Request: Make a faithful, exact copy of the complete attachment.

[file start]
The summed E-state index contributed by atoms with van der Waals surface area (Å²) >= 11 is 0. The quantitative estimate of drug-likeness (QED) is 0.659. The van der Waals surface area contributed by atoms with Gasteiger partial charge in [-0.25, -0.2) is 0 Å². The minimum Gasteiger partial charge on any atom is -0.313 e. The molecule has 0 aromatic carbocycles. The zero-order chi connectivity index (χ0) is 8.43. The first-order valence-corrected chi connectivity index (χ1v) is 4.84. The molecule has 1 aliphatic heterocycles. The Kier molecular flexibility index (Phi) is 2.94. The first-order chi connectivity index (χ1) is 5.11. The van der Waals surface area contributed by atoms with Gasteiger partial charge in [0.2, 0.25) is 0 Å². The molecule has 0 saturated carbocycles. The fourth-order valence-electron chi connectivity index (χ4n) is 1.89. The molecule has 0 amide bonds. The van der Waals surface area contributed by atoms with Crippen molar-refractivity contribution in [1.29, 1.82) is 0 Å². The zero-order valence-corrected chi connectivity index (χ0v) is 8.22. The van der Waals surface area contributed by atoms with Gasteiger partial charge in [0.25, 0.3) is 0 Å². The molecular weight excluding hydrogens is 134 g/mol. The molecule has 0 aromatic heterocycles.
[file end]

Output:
The summed E-state index contributed by atoms with van der Waals surface area (Å²) >= 11 is 0. The quantitative estimate of drug-likeness (QED) is 0.659. The van der Waals surface area contributed by atoms with Gasteiger partial charge in [-0.25, -0.2) is 0 Å². The minimum Gasteiger partial charge on any atom is -0.313 e. The molecule has 0 aromatic carbocycles. The zero-order chi connectivity index (χ0) is 8.43. The first-order valence-corrected chi connectivity index (χ1v) is 4.84. The molecule has 1 aliphatic heterocycles. The Kier molecular flexibility index (Phi) is 2.94. The first-order chi connectivity index (χ1) is 5.11. The van der Waals surface area contributed by atoms with Gasteiger partial charge in [0.2, 0.25) is 0 Å². The molecule has 0 saturated carbocycles. The fourth-order valence-electron chi connectivity index (χ4n) is 1.89. The molecule has 0 amide bonds. The van der Waals surface area contributed by atoms with Crippen molar-refractivity contribution in [1.29, 1.82) is 0 Å². The zero-order valence-corrected chi connectivity index (χ0v) is 8.22. The van der Waals surface area contributed by atoms with Gasteiger partial charge in [0.25, 0.3) is 0 Å². The molecular weight excluding hydrogens is 134 g/mol. The molecule has 0 aromatic heterocycles.